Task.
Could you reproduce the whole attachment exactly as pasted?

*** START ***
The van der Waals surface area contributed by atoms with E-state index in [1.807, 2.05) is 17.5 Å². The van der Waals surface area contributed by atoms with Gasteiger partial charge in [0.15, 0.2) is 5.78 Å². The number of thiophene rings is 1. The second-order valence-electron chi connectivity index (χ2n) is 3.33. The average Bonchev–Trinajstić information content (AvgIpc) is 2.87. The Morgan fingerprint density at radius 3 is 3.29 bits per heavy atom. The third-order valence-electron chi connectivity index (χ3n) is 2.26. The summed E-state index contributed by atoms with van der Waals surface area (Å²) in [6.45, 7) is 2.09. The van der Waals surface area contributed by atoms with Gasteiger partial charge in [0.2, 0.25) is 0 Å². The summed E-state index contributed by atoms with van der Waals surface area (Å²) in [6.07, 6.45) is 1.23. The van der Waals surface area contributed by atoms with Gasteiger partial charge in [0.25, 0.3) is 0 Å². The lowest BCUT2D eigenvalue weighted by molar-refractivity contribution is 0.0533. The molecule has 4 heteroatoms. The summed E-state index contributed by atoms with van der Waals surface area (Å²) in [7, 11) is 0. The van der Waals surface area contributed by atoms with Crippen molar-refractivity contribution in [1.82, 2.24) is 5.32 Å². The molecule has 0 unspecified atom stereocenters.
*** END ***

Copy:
The van der Waals surface area contributed by atoms with E-state index in [1.807, 2.05) is 17.5 Å². The van der Waals surface area contributed by atoms with Gasteiger partial charge in [0.15, 0.2) is 5.78 Å². The number of thiophene rings is 1. The second-order valence-electron chi connectivity index (χ2n) is 3.33. The average Bonchev–Trinajstić information content (AvgIpc) is 2.87. The Morgan fingerprint density at radius 3 is 3.29 bits per heavy atom. The third-order valence-electron chi connectivity index (χ3n) is 2.26. The summed E-state index contributed by atoms with van der Waals surface area (Å²) in [6.45, 7) is 2.09. The van der Waals surface area contributed by atoms with Gasteiger partial charge in [0.2, 0.25) is 0 Å². The summed E-state index contributed by atoms with van der Waals surface area (Å²) in [6.07, 6.45) is 1.23. The van der Waals surface area contributed by atoms with Gasteiger partial charge in [0.25, 0.3) is 0 Å². The lowest BCUT2D eigenvalue weighted by molar-refractivity contribution is 0.0533. The molecule has 4 heteroatoms. The summed E-state index contributed by atoms with van der Waals surface area (Å²) in [7, 11) is 0. The van der Waals surface area contributed by atoms with Crippen molar-refractivity contribution in [1.82, 2.24) is 5.32 Å². The molecule has 0 unspecified atom stereocenters.